Dinghy Davits and Outboard Crane. The boat came with dinghy davits, which we have beefed up and added extra purchase on the blocks. We added an outboard crane so that we could put the motor on the stern rail when going from one anchorage to another. This takes a lot less strength than hand lifting the outboard and then putting the dinghy on deck as we did when we first were cruising our first boat, meaning that we can have a larger outboard and that I could handle these chores without Dave should he be sick or injured (we think it’s very important that all systems on the boat be set up so that either of us can do everything by ourselves).
As Dave read my draft, he remarked that another item on the davits, crane and other systems “under load” was to have good blocks of a decent size. Yes! We have upgraded many – our preference is Harken, despite their cost – and they make a huge difference.
On the dinghy davits, we found that adding a block with an integrated cam cleat so that the line cleated automatically when pulling the dinghy up make it much easier to raise the dinghy when the motor is on it. (The line gets safety cleated around a horn cleat once the dinghy is raised all the way, too.) Pull a foot or two, and the line is already cleated while you reach to grab the next handful of line . . . no having to hold it with one hand.
Electric Windlass. Okay, we think that an electric windlass is an important piece of safety gear for all cruisers, as it means that you’ll re-anchor as many times as necessary to get a good set in a good location. But it’s even more important as we get older.
With it, we have no hesitation in moving if conditions change or another boat anchors too close for safety (yes, I know that if we were there first they should be the ones to move . . . but some people refuse). And if we’re suddenly on a lee shore, an electric windlass is much safer to use when the bow is bouncing up and down and we need to get out of there NOW!
Weather Windows and Routing. I don’t want to give the impression that we are scared by weather, but we do make more of a effort to avoid rough passages than we used to. We don’t recover as fast as we did 15 or 20 years ago and we’re more prone to injuries as well. Simply put, we’re not as strong or as agile. Our style of cruising is a little slower and hopefully a little less stressful.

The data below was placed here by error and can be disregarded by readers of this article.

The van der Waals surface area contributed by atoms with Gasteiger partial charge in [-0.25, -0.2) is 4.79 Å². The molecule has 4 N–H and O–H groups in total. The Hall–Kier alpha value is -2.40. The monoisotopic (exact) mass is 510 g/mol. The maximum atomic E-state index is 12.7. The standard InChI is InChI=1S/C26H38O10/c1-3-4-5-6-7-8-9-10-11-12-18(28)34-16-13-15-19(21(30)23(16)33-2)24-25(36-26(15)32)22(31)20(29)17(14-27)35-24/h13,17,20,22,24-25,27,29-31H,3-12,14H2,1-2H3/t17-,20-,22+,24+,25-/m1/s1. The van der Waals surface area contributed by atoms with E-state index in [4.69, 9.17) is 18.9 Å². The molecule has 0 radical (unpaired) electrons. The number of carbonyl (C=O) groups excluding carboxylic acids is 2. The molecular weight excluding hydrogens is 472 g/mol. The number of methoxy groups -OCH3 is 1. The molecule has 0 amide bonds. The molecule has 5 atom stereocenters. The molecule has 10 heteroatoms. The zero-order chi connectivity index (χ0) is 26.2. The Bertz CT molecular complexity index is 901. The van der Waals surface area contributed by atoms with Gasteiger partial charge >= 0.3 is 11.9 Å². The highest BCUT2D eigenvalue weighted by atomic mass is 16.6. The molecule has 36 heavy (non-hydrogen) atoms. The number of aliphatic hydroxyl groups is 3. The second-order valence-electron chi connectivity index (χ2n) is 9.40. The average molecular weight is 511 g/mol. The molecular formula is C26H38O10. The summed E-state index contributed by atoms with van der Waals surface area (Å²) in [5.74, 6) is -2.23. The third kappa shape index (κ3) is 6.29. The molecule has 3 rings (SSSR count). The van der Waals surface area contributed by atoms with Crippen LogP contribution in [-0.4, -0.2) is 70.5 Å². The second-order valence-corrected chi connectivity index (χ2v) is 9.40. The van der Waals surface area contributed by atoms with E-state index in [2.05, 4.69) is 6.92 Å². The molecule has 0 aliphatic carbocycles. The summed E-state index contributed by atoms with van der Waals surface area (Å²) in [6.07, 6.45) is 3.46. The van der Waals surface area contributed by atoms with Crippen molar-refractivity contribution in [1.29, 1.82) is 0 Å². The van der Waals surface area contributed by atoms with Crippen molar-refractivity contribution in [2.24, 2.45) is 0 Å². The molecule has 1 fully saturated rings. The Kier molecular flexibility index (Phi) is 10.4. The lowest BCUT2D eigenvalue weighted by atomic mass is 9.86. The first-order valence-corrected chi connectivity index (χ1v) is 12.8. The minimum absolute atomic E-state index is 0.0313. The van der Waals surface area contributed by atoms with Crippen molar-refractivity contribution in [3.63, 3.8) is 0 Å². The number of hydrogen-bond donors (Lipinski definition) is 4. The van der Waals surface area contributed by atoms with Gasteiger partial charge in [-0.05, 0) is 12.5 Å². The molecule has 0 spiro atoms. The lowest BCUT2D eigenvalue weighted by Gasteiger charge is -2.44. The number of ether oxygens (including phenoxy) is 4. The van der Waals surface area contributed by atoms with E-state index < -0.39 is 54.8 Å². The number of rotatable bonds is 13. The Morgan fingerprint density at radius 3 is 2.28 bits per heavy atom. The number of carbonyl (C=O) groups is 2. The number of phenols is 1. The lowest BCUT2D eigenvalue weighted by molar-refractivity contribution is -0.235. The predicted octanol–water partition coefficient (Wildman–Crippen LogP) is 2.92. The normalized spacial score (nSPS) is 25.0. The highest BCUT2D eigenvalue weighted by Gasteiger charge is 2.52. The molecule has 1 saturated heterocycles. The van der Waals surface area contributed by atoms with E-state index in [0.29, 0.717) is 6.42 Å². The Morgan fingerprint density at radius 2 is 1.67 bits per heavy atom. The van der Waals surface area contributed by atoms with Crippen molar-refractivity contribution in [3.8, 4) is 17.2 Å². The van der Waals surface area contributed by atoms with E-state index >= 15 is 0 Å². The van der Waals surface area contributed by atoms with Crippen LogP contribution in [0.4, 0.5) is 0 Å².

- We’re more conservative in our choice of weather windows and generally don’t move on ones that look “iffy.” I’m not saying we wait for perfect weather and we’re not looking to motor everywhere in flat seas, but yes, we’re willing to wait a few days for better weather. It’s a matter of not exhausting ourselves (what good is it to get somewhere two days sooner if we’re just going to use those days to recover from a rough passage?) and not risking injuries or gear breakage.
- We’re a little faster to move to a more protected anchorage than we were 15 years ago. I think this is simply a function of more years spent cruising . . . and riding out some squalls in places we wished we weren’t.
- We try to create routes with a little less daily mileage (we try for no more than 50 miles) and try not to have multiple long days in a row. We try to get into a new anchorage by late afternoon, rather than right at sunset. Sometimes long days can’t be avoided and sometimes there’s no alternative to an overnight passage, but we realize that we don’t have the stamina that we used to and plan accordingly.
We love cruising and don’t think there is any particular age at which people should plan to stop. Perhaps the style of cruising will change, the boat may change, the location may be different than the original dream. The important factor is to figure out a style that works with any limitations you may have, and to do everything possible to avoid injuries that could put serious limitations on mobility.